March 6, 2017
Rapidly rising commercial real estate rents aren’t necessarily a boon for landlords. That’s because all-in rates are a combination of a fixed rent and variable operating expenses (OPEX) which can fluctuate every year.
OPEX for Austin’s commercial office buildings hit an all-time high at the start of 2017 — a trend that will likely continue as property taxes mirror historic commercial property values. Although OPEX is composed of many separate expenses passed on to the tenant, property taxes make up approximately half of this expense. Unlike residential property taxes, there is no cap on commercial property taxes. Therefore, taxes on commercial real estate will continue to rise with no limits as long as property values increase year over year.
OPEX is a major contributor to Austin’s historically-high office rental rates. In the central business district (CBD), vacancy rates have remained relatively flat since the latter part of 2014; however, average full-service office rental rates have increased more than 22 percent and the OPEX component by 38 percent in that same time period. The CBD experienced an average OPEX increase from $15.85 in 2015 to a record high of $20.33 in 2017. In one class A CBD office tower alone, the OPEX rate rose more than 25 percent from 2016 to 2017.
Negotiate Lease Terms
For a 20,000sf tenant in the CBD, this OPEX increase will result in a significant impact in annual rent. If that trend continued over the remaining term of a lease, the compounded additional costs to the tenant could run into the hundreds of thousands of dollars. That’s why it’s imperative for tenants to start preparing for this trend during the site selection process. According to Ryan Kasten, executive director, Cushman & Wakefield Austin, “A tenant’s ability to mitigate the risks of rising OPEX costs is severely limited after the lease is signed. It’s critical for tenants to carefully review the lease terms and negotiate controllable expense caps which could offset higher OPEX later.”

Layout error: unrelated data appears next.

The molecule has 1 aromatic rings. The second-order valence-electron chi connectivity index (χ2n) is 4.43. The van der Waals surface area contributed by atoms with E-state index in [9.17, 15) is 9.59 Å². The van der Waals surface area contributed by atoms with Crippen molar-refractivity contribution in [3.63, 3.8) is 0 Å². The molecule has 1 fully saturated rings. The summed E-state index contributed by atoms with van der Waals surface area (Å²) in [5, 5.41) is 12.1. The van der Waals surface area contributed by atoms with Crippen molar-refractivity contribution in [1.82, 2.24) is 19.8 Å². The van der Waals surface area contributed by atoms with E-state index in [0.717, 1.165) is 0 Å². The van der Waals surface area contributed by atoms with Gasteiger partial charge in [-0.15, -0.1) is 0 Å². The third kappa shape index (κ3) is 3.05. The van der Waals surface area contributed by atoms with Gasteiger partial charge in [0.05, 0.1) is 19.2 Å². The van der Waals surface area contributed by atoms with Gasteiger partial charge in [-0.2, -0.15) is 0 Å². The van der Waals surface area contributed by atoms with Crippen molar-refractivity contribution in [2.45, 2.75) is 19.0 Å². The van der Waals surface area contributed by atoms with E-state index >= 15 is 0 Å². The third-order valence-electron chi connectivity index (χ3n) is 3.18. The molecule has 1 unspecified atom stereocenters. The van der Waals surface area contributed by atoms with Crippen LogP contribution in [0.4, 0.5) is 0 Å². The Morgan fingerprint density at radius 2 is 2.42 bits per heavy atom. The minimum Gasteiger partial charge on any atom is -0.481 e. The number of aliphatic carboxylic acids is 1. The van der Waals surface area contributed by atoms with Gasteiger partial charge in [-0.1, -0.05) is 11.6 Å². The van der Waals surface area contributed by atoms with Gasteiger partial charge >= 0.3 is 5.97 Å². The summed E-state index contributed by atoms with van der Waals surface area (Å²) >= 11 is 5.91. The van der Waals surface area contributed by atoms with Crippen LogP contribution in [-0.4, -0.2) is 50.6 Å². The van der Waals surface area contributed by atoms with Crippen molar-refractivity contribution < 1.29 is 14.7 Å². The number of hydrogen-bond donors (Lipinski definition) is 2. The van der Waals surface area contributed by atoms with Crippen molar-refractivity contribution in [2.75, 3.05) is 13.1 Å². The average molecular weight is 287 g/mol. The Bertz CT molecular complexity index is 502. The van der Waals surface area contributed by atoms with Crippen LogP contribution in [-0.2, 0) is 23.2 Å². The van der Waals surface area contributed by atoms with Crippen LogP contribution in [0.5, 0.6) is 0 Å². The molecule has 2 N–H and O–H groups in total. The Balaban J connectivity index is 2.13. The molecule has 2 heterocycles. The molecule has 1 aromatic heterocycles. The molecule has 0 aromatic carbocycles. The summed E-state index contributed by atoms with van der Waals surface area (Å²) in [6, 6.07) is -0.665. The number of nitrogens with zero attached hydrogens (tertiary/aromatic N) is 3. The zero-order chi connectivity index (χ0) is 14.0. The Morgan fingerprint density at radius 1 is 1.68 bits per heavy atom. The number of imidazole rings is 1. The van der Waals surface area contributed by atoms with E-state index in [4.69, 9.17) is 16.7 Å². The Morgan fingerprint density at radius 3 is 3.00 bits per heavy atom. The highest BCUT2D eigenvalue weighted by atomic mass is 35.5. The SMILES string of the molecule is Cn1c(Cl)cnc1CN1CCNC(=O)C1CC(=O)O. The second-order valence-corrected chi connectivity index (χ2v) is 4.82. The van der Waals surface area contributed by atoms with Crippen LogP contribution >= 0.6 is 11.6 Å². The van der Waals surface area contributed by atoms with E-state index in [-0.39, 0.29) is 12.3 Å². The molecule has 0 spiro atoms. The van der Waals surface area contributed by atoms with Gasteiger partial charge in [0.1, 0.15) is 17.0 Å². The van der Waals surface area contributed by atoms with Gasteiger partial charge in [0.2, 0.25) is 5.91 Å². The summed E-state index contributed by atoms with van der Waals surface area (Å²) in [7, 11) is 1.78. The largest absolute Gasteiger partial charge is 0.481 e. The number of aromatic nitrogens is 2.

Right to Dispute
Although a tenant has little power to affect an assessed property tax value, caps can be negotiated for controllable expenses such as building maintenance and management costs. “Often times, tenants occupying all or a majority of a building can obtain the right to dispute taxes directly, which is a right typically held by a landlord. If the dispute is successful and taxes are lowered, the OPEX will be, too. Having a skilled and knowledgeable tenant representative broker in your corner during lease negotiations can help save you tens of thousands of dollars down the line,” Kasten said.
The Landlord’s Perspective
Tenants aren’t the only ones impacted by higher OPEX. Melissa Totten, director, Cushman & Wakefield Austin, works closely with landlords and understands the pressure higher OPEX has on their investments. “There may be a misconception that an increase in OPEX benefits landlords which is absolutely false,” she said. “Because the increase is mostly due to rising taxes, the landlord is simply passing on the increase without benefiting financially, which may make their property less competitive. Unless there is a gross-up clause in the lease, the landlord is responsible for paying 100% of the OPEX for any space not occupied, and this could severely affect their bottom line,” Totten added.
Prepare for the Long-term
Austin’s economy shows no sign of slowing down. In fact, a recent U.S. News and World Report ranking Austin as the #1 Best Place to Live is proof of its continued healthy economy and bright future. Kasten concluded, “Rising property taxes and OPEX are a part of doing business here for the foreseeable future with OPEX expected to rise even more in 2017 and beyond. It’s every business’ responsibility to prepare for this reality and the experienced brokers at Cushman & Wakefield Austin are ready to roll up our sleeves and help.”